COLUMBUS, Ohio - Ohio Gov. John Kasich’s emphasis on highway infrastructure investment continues Thursday with the creation of the Ohio Jobs and Transportation plan.
Kasich and the Ohio Department of Transportation seek to generate approximately $3 billion for highway construction without leasing the Ohio Turnpike and without laying turnpike employees, according to a statement released Thursday.
The plan calls for $1.5 billion in new funds for Ohio highways from bonds issued by the Ohio Turnpike Commission and backed by future toll revenues, according to ODOT. Another $1.5 billion will be generated from matching local and federal funds.
“Billions of dollars in new highway funds further strengthens Ohio’s jobs-friendly climate and keeps our state moving by delivering more projects faster,” Kasich said in a statement.
Highlights of the plan include:
- No long-term, private lease of the Ohio Turnpike.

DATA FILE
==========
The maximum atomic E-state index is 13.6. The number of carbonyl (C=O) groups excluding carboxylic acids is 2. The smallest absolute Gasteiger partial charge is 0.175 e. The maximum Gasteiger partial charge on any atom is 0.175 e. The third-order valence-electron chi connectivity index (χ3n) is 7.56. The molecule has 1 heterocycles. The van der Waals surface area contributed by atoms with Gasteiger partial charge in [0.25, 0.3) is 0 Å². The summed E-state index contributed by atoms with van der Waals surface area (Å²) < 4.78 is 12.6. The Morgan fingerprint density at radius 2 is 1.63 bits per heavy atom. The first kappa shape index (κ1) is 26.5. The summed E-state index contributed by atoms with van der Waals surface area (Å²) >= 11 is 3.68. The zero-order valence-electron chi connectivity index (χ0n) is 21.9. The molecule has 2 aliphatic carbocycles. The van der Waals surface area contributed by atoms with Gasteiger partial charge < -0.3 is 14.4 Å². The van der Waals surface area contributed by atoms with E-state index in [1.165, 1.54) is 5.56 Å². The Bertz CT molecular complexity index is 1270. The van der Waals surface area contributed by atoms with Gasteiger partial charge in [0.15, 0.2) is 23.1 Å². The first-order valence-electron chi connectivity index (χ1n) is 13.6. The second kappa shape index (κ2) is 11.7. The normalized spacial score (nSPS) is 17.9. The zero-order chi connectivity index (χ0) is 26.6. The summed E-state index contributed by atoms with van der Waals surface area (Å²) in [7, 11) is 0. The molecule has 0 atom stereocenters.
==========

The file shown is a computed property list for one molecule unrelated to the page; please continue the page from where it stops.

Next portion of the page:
- A continued public, independent Turnpike with expanded authority and renamed the “Ohio Turnpike and Infrastructure Commission.”
- More than 90 percent of new bond money will go directly to northern Ohio highway projects, including the Turnpike itself.
- Rebuilding the Ohio Turnpike will occur decades sooner than planned.
- Tolls for local trips paid with an EZ Pass are frozen for 10 years.
- All other toll rates are capped at inflation, which is significantly less than historic toll increases.
State lawmakers briefed on the plan say Kasich is ready to propose raising $1.5 billion for highway projects with Ohio Turnpike bonds while preserving the toll way as a public entity.
State Rep. Lynn Wachtmann, a Napoleon Republican, was among those briefed by telephone Wednesday by members of the governor's team.
He says Kasich's plan would preserve the Ohio Turnpike Commission and retain workers' jobs. The first $1 billion in bonds would come right away, the rest later.
Northern Ohio road projects would get priority.
Wachtmann says Kasich is contemplating a toll increase for vehicles traversing the state, while freezing rates for shorter trips for 10 years.
The Associated Press contributed to this report.
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